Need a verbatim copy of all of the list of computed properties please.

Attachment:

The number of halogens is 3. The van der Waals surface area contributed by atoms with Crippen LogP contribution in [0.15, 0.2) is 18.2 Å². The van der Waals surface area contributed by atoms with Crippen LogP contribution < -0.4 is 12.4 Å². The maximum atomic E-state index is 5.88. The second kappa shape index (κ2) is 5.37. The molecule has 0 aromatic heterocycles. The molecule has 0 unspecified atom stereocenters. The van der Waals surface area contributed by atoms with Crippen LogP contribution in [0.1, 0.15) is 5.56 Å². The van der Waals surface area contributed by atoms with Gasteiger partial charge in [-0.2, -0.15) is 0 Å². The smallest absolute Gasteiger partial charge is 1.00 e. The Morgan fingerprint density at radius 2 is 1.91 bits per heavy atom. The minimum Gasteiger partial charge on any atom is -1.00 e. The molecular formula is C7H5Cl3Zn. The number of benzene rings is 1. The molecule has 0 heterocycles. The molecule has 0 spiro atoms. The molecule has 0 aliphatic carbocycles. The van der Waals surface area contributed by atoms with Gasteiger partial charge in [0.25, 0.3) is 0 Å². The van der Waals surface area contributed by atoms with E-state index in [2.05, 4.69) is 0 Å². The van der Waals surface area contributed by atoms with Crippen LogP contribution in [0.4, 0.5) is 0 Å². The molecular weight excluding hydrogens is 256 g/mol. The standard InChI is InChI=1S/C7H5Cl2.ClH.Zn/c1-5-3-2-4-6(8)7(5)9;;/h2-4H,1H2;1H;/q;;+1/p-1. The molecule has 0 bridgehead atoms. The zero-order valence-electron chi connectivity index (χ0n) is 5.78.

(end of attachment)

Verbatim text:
The number of halogens is 3. The van der Waals surface area contributed by atoms with Crippen LogP contribution in [0.15, 0.2) is 18.2 Å². The van der Waals surface area contributed by atoms with Crippen LogP contribution < -0.4 is 12.4 Å². The maximum atomic E-state index is 5.88. The second kappa shape index (κ2) is 5.37. The molecule has 0 aromatic heterocycles. The molecule has 0 unspecified atom stereocenters. The van der Waals surface area contributed by atoms with Crippen LogP contribution in [0.1, 0.15) is 5.56 Å². The van der Waals surface area contributed by atoms with Gasteiger partial charge in [-0.2, -0.15) is 0 Å². The smallest absolute Gasteiger partial charge is 1.00 e. The Morgan fingerprint density at radius 2 is 1.91 bits per heavy atom. The minimum Gasteiger partial charge on any atom is -1.00 e. The molecular formula is C7H5Cl3Zn. The number of benzene rings is 1. The molecule has 0 heterocycles. The molecule has 0 spiro atoms. The molecule has 0 aliphatic carbocycles. The van der Waals surface area contributed by atoms with Gasteiger partial charge in [0.25, 0.3) is 0 Å². The van der Waals surface area contributed by atoms with E-state index in [2.05, 4.69) is 0 Å². The van der Waals surface area contributed by atoms with Crippen LogP contribution in [0.4, 0.5) is 0 Å². The molecular weight excluding hydrogens is 256 g/mol. The standard InChI is InChI=1S/C7H5Cl2.ClH.Zn/c1-5-3-2-4-6(8)7(5)9;;/h2-4H,1H2;1H;/q;;+1/p-1. The molecule has 0 bridgehead atoms. The zero-order valence-electron chi connectivity index (χ0n) is 5.78.